Council of Europe Language Policy Portal Languages are a fundamental aspect of people’s lives and the democratic functioning of society. In response to the needs identified in or by its member states, the Council of Europe has been working over the past few decades to compile a set of resources made available to education authorities and professionals and benefiting all Europe’s citizens (see milestones). Some of the end products have been widely distributed beyond Europe. The objectives of the Language policy Programme form part of the broader role and goals of the Council of Europe (in the context of the European Cultural Convention), concerning in particular the rights of individuals, social inclusion and cohesion, intercultural understanding and equal access to quality education. Language learners/users lie at the heart of the work of the Language Policy Programme. This work has now resulted in a multitude of resources, available on this portal and on dedicated thematic websites.
Euro Blog Léonard de Vinci Et voici les chindogus et leurs inventeurs!! Les images sont cliquables, pour être affichées en taille réelle. Amale : the toothpaste squeezer Théo : the bright glove Quentin D. : the housework box Anglais – Fiches culture Je vous propose dans cet article des fiches pour travailler les éléments culturels des pays de langue anglaise. Sur chaque fiche quelques phrases en anglais, un texte explicatif, des illustrations et des activités (coloriages, mots mêlés…). Je vous laisse les découvrir et contribuer si vous le souhaitez car la trame est à disposition. The United Kingdom The United States of America Acapela Box : create your text to speech messages 1. Your Acceptance of Terms Welcome to the Acapela-Box Website. The following Terms of Service (“TOS”) are between you and Acapela Group and constitute a legal agreement that governs your use of the Acapela-Box Website (referred to as the “Service”). You must agree to these TOS before you can use the Service by clicking the ‘Yes I agree button’ on the Sign Up page.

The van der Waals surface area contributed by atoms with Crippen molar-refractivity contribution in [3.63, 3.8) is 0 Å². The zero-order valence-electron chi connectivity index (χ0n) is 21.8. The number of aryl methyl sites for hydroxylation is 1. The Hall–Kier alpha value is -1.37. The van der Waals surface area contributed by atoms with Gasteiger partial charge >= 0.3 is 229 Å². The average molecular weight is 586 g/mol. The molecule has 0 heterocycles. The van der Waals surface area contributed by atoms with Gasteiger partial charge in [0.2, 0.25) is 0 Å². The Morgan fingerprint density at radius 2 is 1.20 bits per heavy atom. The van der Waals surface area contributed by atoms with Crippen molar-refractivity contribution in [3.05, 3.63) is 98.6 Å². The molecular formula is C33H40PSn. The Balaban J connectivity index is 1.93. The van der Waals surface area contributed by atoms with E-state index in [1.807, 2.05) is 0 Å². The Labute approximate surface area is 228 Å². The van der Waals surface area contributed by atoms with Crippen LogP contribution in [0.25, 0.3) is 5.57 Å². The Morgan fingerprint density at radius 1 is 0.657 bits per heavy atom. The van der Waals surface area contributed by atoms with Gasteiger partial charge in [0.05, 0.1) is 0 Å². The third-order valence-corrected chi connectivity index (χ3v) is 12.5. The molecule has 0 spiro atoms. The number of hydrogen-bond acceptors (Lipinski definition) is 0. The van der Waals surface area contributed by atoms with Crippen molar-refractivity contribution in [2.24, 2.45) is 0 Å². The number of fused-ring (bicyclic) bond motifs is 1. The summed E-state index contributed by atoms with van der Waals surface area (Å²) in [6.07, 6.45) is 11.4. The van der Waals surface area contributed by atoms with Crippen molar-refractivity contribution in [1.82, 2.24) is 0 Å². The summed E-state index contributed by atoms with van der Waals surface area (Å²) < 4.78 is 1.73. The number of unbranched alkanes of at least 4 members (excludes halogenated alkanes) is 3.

Lightbot Lightbot is great fun and does a surprisingly thorough job of introducing some pretty complex principles of programming. Lightbot offers an easy way for kids to learn concepts like loops, if-then statements, and the like without typing or coding. Kids will learn more than the basics of programming though they may not realize it. They will sharpen their critical thinking abilities.
Neuromyth 1 The brain is only plastic for certain kinds of information during specific ‘critical periods’-thereby the first three years of a child are decisive for later development and success in life. The concept of critical periods states that there are certain periods during early life when the brain’s capacity for adjustment in response to experience is substantially greater than it is in adulthood. This concept originated from observations by some of the pioneers in the study of animal behaviour. For example, Konrad Lorenz examined a dramatic example of a critical period: imprinting in birds. Newly hatched birds will become indelibly attached, or imprinted, to almost any prominent moving object in their environment, normally their mother. Such imprinting can only occur during a critical period soon after hatching.